The Great War

from More Songs By the Fighting Men, an electronic edition

Preface

AN Introduction to this second series of "Soldier Poets" is superfluous. What was said by way of Foreword to the original volume is equally true of its successor. There is the less need for repetition because that original Introduction and the poems that followed have been the text of many articles, sermons, and speeches, including an address by the President of the Board of Education, who allows us to paraphrase his remarks on the characteristic features, already noted, of the remark- able outburst of lyrical poetry from the seat of war. The poems are remarkedly individual, he pointed out: they are entirely free from hate and execration. There is no reviling of the enemy. Our young soldiers look to poetry as a deliverance from the grim necessities of the hour rather than as a nieans of expressing martial emotion. They do not gush concerning patriotism, but they feel it none the less, and express it soberly, seriously, and with intense conviction.

The same characteristics, the same yearning over the beloved country left behind and of tender feeling for parents and home, are found in all the poems that have come to us from men in the fighting forces since the former volume was collected. And here we may repeat, that while these volumes are typical of the lyrical efflores- cence of the fighting men, they do not pretend to be exhaustive: the larger task of sifting already published work and compiling a more complete anthology has been undertaken by a devoted advocate of the significance of the soldier poets' work and its claim to recognition.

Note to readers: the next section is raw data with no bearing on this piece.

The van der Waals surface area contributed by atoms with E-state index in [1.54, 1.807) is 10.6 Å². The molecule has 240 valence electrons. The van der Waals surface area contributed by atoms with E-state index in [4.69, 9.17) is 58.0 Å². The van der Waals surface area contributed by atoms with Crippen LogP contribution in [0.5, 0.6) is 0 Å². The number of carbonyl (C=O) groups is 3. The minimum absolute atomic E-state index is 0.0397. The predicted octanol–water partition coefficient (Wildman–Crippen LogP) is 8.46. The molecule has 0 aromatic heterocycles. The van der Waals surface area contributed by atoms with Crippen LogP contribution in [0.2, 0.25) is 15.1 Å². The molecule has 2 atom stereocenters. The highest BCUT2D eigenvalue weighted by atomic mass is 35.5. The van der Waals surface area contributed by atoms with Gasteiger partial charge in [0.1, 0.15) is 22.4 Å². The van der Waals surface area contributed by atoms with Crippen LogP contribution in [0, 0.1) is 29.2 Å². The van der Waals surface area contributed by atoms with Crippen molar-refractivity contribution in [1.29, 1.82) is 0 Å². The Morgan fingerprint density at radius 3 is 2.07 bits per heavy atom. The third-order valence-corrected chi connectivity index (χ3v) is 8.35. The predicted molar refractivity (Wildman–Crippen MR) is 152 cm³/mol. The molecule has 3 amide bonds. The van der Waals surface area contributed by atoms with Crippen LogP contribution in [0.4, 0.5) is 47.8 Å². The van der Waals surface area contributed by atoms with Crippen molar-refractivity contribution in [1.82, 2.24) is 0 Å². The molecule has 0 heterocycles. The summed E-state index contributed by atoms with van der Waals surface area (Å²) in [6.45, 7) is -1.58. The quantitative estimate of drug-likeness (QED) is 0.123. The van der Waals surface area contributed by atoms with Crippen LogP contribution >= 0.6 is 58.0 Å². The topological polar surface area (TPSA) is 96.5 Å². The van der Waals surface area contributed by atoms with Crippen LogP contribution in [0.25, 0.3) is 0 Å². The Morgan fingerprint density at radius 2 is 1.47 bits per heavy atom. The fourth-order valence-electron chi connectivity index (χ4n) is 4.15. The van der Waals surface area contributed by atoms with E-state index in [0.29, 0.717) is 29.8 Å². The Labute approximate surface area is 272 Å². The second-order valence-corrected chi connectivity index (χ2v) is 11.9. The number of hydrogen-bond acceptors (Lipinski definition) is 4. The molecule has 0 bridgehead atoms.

We builded better than we knew when we issued the original volume as the climax of our proud association with the soldier poets: it was a greater thing than we were then aware of. No literary work of our day has possessed so much genetic force or been of greater in- fluence. It was well said that "Soldier Poets" was of greater service to the Allied cause in America than many Blue Books and specially prepared statements: it showed the high clean spirit of ardent, generous youth engaged on a new Crusade. These songs before sunrise gave fresh vitality to poetry and were welcomed by a nation on the eve of rebirth as the promise of a greater intensity of living, a finer perception of beauty, a clearer vision of the undying splendour after the weary days in which life and art had become dreary and meaningless to the multi- tude. Now the birth-throes have become more severe, the spiritual quickening more accentuated, more and more of the poems are personal threnodies, and the sentinel graves of the Poetry Review young men who responded to the call in 1914 now consecrate the long line from Nieuport to Basra. They are a more glorious and more numerous company than the Elizabethans, with whom, in the great comradeship beyond the grave, they still march, an invisible army, with their brothers-in- arms who continue the material and spiritual warfare here in the flesh, inspiring and directing the fight that will not end with the war.

GALLOWAY KYLE.

"THE POETRY REVIEW,"
LONDON, W.C. All Saints' Day, 1917.